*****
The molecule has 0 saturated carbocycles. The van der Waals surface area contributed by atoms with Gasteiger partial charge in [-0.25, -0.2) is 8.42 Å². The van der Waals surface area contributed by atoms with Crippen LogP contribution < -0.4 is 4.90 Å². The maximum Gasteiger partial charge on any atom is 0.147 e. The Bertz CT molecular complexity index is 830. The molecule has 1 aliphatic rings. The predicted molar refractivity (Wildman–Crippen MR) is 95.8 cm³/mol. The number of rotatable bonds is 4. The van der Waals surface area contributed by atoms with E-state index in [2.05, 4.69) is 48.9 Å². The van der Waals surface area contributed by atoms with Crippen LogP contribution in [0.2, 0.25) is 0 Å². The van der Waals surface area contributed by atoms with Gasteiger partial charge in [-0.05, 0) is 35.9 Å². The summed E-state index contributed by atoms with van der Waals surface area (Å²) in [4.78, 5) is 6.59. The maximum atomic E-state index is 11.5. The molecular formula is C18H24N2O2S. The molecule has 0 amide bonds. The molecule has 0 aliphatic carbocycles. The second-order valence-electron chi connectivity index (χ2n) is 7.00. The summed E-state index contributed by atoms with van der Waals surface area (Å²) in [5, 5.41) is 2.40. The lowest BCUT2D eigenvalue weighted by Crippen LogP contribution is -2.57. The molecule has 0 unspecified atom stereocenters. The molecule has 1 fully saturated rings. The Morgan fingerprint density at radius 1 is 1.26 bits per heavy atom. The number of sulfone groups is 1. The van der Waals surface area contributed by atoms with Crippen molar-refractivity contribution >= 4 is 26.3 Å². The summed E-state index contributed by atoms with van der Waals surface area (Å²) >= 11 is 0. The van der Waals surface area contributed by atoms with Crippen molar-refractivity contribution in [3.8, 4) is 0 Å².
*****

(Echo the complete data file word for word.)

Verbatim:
The molecule has 0 saturated carbocycles. The van der Waals surface area contributed by atoms with Gasteiger partial charge in [-0.25, -0.2) is 8.42 Å². The van der Waals surface area contributed by atoms with Crippen LogP contribution < -0.4 is 4.90 Å². The maximum Gasteiger partial charge on any atom is 0.147 e. The Bertz CT molecular complexity index is 830. The molecule has 1 aliphatic rings. The predicted molar refractivity (Wildman–Crippen MR) is 95.8 cm³/mol. The number of rotatable bonds is 4. The van der Waals surface area contributed by atoms with E-state index in [2.05, 4.69) is 48.9 Å². The van der Waals surface area contributed by atoms with Crippen LogP contribution in [0.2, 0.25) is 0 Å². The van der Waals surface area contributed by atoms with Gasteiger partial charge in [-0.05, 0) is 35.9 Å². The summed E-state index contributed by atoms with van der Waals surface area (Å²) in [4.78, 5) is 6.59. The maximum atomic E-state index is 11.5. The molecular formula is C18H24N2O2S. The molecule has 0 amide bonds. The molecule has 0 aliphatic carbocycles. The second-order valence-electron chi connectivity index (χ2n) is 7.00. The summed E-state index contributed by atoms with van der Waals surface area (Å²) in [5, 5.41) is 2.40. The lowest BCUT2D eigenvalue weighted by Crippen LogP contribution is -2.57. The molecule has 0 unspecified atom stereocenters. The molecule has 1 fully saturated rings. The Morgan fingerprint density at radius 1 is 1.26 bits per heavy atom. The number of sulfone groups is 1. The van der Waals surface area contributed by atoms with Crippen molar-refractivity contribution >= 4 is 26.3 Å². The summed E-state index contributed by atoms with van der Waals surface area (Å²) >= 11 is 0. The van der Waals surface area contributed by atoms with Crippen molar-refractivity contribution in [3.8, 4) is 0 Å².